I live in Blacksburg, in southwestern Virginia. My home sits on the eastern continental divide at around 2500 feet, and sunsets are awesome from my porch.
Because of the university, the town includes a wonderful mix of people from all over the world. My older son said when he was in high school that what he liked about the town was that he could walk down the street and see a guy with white whiskers carrying a dulcimer, women in saris, even a bagpiper in a kilt.
We’ve had our violent tragedy, and nothing can make that scar hurt less, ever. But nothing can take away the morning mist in the mountains and the friends who wave and cross the street to say hello.
Where do you think you might like to live, either in reality or in your imagination?
I don’t want to live anywhere else, but I daydream about taking the occasional adjunct teaching position for a semester in some place I’ve never been: Alaska or Key West or the Pacific Northwest... someplace very different. I’d like to have enough time there to get to know the place, but then I want to come home to my mountains.
Who are your favorite authors, and what about their works appeals to you most?
Ursula LeGuin, Lois McMaster Bujold, James Lee Burke: LeGuin makes myths that are fresh and compelling, Bujold keeps me glued to the book until 3 a.m., and Burke sets a scene so sparely but richly that I can smell the water of the bayou. Also, my favorite is whatever I’m reading at the time... mostly.
How do you think literature might be used in education, especially in the age of the Internet?
My sons learned more American history from Johnny Tremain than from their textbooks. I don’t know why good historical and science fiction are not used in schools to give students lasting memories and detailed, people-enriched understanding of periods and principles, far more than they could get from textbooks and lectures. Literature engages a child’s imagination, which is absolutely necessary for real learning.
Do you write yourself? What kind of stuff?
Fiction: literary, science fiction, and fantasy. Poetry: speculative and non. Nonfiction: am working up to a book on a local family whose past includes Cherokees who did not go on the Trail of Tears and grandparents who were pals with Sherwood Anderson.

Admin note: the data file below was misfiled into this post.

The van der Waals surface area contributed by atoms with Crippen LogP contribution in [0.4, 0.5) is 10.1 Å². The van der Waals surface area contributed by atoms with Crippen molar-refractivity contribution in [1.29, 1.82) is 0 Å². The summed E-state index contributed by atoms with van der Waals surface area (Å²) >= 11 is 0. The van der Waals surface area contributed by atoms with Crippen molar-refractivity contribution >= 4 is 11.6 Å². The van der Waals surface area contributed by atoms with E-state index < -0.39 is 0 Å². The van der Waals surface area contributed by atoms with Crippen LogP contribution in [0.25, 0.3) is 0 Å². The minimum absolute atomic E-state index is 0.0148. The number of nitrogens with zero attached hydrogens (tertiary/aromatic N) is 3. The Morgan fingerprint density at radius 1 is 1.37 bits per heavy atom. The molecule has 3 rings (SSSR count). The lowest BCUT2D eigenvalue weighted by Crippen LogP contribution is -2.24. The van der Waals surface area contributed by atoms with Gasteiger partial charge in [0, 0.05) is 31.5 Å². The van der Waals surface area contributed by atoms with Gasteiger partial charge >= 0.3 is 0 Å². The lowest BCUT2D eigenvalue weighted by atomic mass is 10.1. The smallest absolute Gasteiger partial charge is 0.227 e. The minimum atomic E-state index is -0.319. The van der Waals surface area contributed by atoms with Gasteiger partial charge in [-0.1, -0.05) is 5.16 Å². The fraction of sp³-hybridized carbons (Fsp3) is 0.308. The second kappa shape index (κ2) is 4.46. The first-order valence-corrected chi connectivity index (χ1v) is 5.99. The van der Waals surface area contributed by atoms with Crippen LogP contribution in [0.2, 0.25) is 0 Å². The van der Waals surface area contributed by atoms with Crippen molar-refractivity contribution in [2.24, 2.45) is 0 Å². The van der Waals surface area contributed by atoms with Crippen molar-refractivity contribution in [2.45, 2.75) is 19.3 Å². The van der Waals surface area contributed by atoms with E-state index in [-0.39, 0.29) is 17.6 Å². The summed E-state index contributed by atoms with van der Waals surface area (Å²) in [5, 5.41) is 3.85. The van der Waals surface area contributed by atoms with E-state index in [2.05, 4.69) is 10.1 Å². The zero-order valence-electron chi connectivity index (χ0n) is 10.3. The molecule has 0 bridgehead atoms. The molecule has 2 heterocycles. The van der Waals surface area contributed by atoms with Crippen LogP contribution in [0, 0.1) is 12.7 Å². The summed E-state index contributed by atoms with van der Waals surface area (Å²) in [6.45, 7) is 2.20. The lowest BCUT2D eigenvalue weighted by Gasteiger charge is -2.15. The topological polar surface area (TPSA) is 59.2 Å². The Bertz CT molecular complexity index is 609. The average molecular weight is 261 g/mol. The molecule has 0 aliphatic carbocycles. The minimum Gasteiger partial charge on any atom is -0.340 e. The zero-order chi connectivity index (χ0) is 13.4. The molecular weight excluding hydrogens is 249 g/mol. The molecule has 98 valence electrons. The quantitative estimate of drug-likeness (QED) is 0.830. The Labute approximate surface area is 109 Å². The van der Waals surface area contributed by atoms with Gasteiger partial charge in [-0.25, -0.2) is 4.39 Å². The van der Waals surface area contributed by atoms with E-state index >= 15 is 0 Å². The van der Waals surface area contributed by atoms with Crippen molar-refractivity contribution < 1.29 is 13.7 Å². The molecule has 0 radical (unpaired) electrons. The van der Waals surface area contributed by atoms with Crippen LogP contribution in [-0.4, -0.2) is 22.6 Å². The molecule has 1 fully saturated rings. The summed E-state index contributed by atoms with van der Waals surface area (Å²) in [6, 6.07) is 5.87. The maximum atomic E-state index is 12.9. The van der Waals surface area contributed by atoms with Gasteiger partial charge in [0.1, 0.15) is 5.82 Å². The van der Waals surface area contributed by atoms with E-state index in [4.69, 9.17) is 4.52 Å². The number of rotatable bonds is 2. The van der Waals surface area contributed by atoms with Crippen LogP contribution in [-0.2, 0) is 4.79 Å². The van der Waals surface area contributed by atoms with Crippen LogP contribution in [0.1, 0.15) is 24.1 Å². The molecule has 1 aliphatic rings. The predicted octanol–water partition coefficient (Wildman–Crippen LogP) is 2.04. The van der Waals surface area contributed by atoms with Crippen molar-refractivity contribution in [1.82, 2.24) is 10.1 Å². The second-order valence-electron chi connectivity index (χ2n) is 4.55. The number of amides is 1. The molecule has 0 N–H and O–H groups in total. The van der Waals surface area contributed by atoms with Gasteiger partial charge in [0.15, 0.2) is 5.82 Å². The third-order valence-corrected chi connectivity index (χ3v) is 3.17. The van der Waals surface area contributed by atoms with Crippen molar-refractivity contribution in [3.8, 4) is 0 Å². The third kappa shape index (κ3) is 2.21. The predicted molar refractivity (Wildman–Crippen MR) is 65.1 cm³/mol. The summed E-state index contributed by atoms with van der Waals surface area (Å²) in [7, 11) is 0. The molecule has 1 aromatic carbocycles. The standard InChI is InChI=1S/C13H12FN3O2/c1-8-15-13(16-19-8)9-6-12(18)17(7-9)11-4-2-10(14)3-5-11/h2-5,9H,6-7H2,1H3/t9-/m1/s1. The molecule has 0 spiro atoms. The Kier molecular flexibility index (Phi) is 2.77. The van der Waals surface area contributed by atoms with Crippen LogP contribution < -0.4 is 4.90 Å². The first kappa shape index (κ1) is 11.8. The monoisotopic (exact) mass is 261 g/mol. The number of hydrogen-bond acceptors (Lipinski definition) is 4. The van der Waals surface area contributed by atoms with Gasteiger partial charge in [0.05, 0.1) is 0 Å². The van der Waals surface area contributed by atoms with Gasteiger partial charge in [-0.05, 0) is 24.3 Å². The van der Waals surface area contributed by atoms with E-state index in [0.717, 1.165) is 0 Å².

How long have you been writing?
I rightly tossed out what I wrote, in fits and starts, from childhood to about age fifty because it was too self-serious. I started writing again in 2003 when a poem was suddenly there in my head, and I’ve been writing, with some publishing success, ever since.
What made you want to start writing?
Where do you write?
In my home office (see above), on my front porch, in my head while washing dishes, riding in the car, and waking up in the morning.
When do you write: at set times or as the mood moves you?
I write as the mood moves me, though I like the morning and late night best.
Some writers say that they have to write a certain number of words every day. Do you do this? Why or why not?
No. I’ve never been very routine or self-regulating about anything; it just doesn’t work for me. More power to those for whom it does!
Do you ever have a problem with writer’s block?
Not really. I may not feel like writing one day, so I don’t; no biggie. Sometimes I get an idea that fizzles out after a page: no biggie; I like a few of the lines and have experienced the creative moments.
Once I had promised a novel manuscript to an editor by a certain date and I had about 10K words to go. I knew by then how it would end, so there was no more discovery to keep me interested. But I sort of grabbed a detail and let it pull me into the story again, and that got me intrigued again.
Detail always does that for me: the smell of approaching rain, the cloud shadow cooling across the summer pasture, the bulky silhouette coming into view on the hilltop... hmm... gotta go, there’s a story surfacing.